Solicitor who lied about working for firm struck off

SDT: Serious harm to the profession’s reputation

A solicitor who dishonestly misled his client, the court and opposing solicitors into thinking he was working at a law firm, when he was not, has been struck off.

The Solicitors Disciplinary Tribunal said that, as a result of Lawson Akhigbe’s actions, his client had faced a costs order for nearly £7,700 which she had not expected and he had done nothing to prevent.

“His client had relied upon him and trusted him to do what he said he would do for her. He had not only let her down he had also left her exposed to pay a costs order in a significant sum.

“Mrs Sanni had had none of the safeguards in place that she may have expected had he actually been employed by a firm. i.e., insurance and a proper complaints policy which she could have followed.”

The SDT found that Mr Akhigbe, who qualified in 2007, had co-founded South-East London firm Kingsville Law in 2016 and was later a consultant. But by the time of the events at issue, September 2018 to April 2019, he was not involved in the firm.

Nonetheless, he gave the impression to Mrs Sanni, as well as GT Stewart Solicitors on the other side, and Clerkenwell and Shoreditch County Court that Kingsville Law was representing her in bringing possession proceedings when it was not.

This meant that he was practising in breach of the SRA Practice Framework Rules.

Mr Akhigbe was also found to have accepted £250 – which he demanded in cash when meeting his client at King’s Cross train station in London – to handle the unexpected costs demand and then done nothing to progress it.

Mr Akhigbe had argued that he had acted in his capacity as a consultant to Kingsville Law.

He said he believed that the possession proceedings had been dealt with by a consent order, which he had sent to the parties. Thereafter, he said, he suffered with ill health which had prevented him from dealing with the case and from registering the case with Kingsville Law.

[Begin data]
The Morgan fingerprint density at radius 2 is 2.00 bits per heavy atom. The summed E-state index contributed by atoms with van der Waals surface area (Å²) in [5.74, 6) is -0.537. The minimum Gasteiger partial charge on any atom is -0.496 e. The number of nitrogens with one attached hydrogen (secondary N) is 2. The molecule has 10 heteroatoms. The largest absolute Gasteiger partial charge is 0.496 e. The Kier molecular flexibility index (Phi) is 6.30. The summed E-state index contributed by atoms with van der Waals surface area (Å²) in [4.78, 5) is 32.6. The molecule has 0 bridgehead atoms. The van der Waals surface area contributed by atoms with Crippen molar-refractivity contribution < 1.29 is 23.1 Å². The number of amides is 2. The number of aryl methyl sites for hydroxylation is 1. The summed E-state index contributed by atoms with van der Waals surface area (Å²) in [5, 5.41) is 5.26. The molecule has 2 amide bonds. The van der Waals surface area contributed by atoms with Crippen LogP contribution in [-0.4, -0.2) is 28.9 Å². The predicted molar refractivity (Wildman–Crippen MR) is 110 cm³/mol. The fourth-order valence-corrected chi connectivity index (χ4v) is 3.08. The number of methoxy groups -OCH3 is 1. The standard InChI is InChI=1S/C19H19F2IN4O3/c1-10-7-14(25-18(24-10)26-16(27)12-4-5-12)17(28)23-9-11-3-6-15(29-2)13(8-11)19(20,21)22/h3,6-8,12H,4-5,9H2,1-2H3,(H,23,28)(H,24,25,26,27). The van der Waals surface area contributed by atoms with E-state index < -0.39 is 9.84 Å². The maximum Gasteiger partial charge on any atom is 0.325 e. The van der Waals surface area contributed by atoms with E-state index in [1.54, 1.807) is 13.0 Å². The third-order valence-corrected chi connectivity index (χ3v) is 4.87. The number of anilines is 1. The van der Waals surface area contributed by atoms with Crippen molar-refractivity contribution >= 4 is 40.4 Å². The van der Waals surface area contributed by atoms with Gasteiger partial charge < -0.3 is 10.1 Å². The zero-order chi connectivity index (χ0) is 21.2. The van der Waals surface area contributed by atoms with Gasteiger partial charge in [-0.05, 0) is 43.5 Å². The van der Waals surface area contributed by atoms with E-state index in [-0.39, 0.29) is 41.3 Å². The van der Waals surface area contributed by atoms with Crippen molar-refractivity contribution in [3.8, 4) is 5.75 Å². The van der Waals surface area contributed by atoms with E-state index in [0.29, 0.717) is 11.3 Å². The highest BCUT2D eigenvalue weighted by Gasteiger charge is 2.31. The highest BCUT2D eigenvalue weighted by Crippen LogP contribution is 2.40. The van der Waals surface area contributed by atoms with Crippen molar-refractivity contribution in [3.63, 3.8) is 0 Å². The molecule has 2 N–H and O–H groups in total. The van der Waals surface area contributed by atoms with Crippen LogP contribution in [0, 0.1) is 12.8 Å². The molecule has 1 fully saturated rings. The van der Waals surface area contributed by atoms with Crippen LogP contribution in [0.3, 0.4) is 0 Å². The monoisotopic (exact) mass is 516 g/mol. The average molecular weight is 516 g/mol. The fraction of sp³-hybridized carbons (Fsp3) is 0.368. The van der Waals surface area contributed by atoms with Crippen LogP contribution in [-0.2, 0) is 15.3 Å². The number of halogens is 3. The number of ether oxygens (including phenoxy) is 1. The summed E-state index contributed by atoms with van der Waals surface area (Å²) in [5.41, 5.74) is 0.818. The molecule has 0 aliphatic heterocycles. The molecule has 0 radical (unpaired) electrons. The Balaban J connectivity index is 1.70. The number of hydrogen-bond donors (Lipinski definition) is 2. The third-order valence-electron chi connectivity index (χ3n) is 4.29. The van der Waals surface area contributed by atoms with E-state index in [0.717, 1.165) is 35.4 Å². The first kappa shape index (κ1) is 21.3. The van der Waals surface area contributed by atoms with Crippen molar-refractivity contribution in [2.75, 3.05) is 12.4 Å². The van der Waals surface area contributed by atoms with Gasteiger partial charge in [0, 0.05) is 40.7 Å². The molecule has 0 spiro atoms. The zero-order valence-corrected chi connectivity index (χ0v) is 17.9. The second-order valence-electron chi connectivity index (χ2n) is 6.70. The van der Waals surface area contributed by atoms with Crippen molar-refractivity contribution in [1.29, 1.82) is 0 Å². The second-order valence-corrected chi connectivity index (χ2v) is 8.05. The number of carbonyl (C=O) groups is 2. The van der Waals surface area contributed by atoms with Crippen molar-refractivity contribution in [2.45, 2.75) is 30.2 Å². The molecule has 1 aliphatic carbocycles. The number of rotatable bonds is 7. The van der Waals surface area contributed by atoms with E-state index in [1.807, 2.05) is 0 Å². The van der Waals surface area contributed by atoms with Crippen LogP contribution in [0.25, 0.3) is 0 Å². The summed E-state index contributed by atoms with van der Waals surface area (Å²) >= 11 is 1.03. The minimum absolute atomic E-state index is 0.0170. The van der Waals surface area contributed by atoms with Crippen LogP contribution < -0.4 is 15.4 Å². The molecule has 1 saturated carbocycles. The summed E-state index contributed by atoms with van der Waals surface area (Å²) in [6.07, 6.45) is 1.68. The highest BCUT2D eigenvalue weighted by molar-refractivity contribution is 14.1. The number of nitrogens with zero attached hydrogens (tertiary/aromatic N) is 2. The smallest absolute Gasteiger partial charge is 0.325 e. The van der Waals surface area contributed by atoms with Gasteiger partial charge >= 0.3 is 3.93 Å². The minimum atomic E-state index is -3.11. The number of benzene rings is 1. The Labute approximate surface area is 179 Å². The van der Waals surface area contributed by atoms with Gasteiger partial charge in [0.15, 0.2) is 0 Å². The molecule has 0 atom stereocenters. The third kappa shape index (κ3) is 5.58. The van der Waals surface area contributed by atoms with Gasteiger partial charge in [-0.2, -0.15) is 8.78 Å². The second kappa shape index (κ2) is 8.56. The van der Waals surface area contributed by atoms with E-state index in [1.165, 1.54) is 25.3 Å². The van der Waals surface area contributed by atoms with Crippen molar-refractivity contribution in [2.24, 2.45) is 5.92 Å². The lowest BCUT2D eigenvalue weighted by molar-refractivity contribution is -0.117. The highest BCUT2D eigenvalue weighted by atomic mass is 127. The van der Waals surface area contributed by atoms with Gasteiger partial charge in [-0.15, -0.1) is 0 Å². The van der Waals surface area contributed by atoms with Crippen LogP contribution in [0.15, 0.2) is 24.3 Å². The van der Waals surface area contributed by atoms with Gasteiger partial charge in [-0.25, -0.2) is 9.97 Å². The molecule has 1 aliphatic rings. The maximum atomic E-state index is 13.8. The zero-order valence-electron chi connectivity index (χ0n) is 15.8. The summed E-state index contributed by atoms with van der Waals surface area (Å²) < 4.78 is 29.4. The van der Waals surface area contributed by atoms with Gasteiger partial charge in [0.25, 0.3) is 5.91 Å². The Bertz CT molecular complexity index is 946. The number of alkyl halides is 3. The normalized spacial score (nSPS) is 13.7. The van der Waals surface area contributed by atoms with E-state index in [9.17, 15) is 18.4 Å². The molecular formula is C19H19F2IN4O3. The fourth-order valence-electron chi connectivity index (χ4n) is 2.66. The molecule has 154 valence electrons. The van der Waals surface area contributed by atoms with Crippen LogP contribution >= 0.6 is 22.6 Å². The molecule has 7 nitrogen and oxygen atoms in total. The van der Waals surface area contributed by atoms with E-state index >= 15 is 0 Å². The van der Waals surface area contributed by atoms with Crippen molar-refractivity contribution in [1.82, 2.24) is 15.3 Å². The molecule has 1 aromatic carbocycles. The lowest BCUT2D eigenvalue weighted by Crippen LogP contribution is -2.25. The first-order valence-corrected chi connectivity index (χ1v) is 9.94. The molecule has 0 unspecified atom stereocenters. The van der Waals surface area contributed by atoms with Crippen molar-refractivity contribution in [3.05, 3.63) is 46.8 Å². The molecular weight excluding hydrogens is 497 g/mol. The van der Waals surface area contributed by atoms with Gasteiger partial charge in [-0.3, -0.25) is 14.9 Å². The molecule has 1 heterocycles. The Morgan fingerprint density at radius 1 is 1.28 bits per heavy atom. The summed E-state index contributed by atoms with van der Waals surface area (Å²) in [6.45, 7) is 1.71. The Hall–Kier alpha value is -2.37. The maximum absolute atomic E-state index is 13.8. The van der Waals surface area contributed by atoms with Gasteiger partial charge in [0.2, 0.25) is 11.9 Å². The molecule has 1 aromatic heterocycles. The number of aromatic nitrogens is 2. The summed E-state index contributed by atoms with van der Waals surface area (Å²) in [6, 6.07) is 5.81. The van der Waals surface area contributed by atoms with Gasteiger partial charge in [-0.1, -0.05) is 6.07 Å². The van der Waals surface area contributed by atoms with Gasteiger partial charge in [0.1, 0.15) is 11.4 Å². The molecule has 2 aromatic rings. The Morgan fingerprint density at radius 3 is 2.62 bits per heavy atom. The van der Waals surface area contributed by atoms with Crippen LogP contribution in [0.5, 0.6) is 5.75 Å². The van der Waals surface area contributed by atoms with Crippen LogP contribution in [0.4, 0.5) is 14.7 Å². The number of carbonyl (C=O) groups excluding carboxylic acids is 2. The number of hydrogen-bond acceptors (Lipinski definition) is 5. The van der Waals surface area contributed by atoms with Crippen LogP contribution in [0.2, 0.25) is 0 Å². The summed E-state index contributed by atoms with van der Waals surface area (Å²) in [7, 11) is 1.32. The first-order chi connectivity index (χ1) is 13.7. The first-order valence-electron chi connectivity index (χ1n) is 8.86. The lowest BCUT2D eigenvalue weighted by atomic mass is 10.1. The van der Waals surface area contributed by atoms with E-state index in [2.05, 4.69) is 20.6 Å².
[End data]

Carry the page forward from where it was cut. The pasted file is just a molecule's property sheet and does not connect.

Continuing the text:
“The tribunal found that this explanation did not bear scrutiny when contrasted with the evidence from Mrs and Mr Sanni, and [the principal solicitor at Kingsville], upon which the tribunal placed much weight,” the ruling said.

“Mrs Sanni had believed that the respondent had been a solicitor at Kingsville Law, and she had been persuaded of this by false representations made to her by the respondent backed up with letters sent by him to her purportedly bearing the style, address and SRA number of Kingsville Law.”

The SDT said that, if Mr Akhigbe had been “a bona fide representative” of Kingsville Law, “it would not have been an unreasonable expectation to suppose that he would have paid any money for fees into the firm’s office or client bank account”.

Instead, he received £600 at the start of the matter into his personal bank account and did not account for it to the firm or ensure that a file was opened.

The SDT concluded that Mr Akhigbe was dishonest by the standards of ordinary decent people.

He was motivated by “personal and financial self-interest to obtain an income stream for himself”, and to act for Mrs Sanni when she was not protected by the benefit of insurance was “seriously discreditable behaviour on his part”.

Mr Akhigbe had caused “serious harm to the reputation of the solicitor’s profession by his extremely poor conduct, which had been a significant departure from the complete integrity, probity and trustworthiness expected of a solicitor”.

Though he had said he was ill at various points, the tribunal said there was no evidence to suggest that poor health had in any way prevented him from knowing that his conduct had been dishonest.

The SDT struck Mr Akhigbe off and ordered him to pay the SRA costs of £20,000.

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